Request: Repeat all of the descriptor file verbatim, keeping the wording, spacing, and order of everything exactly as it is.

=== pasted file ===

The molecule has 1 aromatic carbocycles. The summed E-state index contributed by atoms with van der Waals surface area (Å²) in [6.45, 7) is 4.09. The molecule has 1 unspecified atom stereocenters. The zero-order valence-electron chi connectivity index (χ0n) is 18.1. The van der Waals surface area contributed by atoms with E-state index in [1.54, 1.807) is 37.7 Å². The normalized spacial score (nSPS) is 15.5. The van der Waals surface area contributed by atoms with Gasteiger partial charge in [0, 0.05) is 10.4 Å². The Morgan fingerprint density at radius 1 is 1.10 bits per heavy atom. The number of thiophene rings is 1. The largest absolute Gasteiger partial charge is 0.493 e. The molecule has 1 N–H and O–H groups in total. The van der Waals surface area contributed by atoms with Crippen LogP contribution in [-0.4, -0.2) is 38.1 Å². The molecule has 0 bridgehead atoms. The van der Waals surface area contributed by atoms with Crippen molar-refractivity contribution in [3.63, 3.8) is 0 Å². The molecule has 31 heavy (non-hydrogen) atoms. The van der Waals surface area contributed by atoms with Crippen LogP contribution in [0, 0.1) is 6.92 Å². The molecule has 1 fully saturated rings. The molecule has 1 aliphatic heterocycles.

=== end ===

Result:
The molecule has 1 aromatic carbocycles. The summed E-state index contributed by atoms with van der Waals surface area (Å²) in [6.45, 7) is 4.09. The molecule has 1 unspecified atom stereocenters. The zero-order valence-electron chi connectivity index (χ0n) is 18.1. The van der Waals surface area contributed by atoms with E-state index in [1.54, 1.807) is 37.7 Å². The normalized spacial score (nSPS) is 15.5. The van der Waals surface area contributed by atoms with Gasteiger partial charge in [0, 0.05) is 10.4 Å². The Morgan fingerprint density at radius 1 is 1.10 bits per heavy atom. The number of thiophene rings is 1. The largest absolute Gasteiger partial charge is 0.493 e. The molecule has 1 N–H and O–H groups in total. The van der Waals surface area contributed by atoms with Crippen LogP contribution in [-0.4, -0.2) is 38.1 Å². The molecule has 0 bridgehead atoms. The van der Waals surface area contributed by atoms with Crippen molar-refractivity contribution in [3.63, 3.8) is 0 Å². The molecule has 31 heavy (non-hydrogen) atoms. The van der Waals surface area contributed by atoms with Crippen LogP contribution in [0, 0.1) is 6.92 Å². The molecule has 1 fully saturated rings. The molecule has 1 aliphatic heterocycles.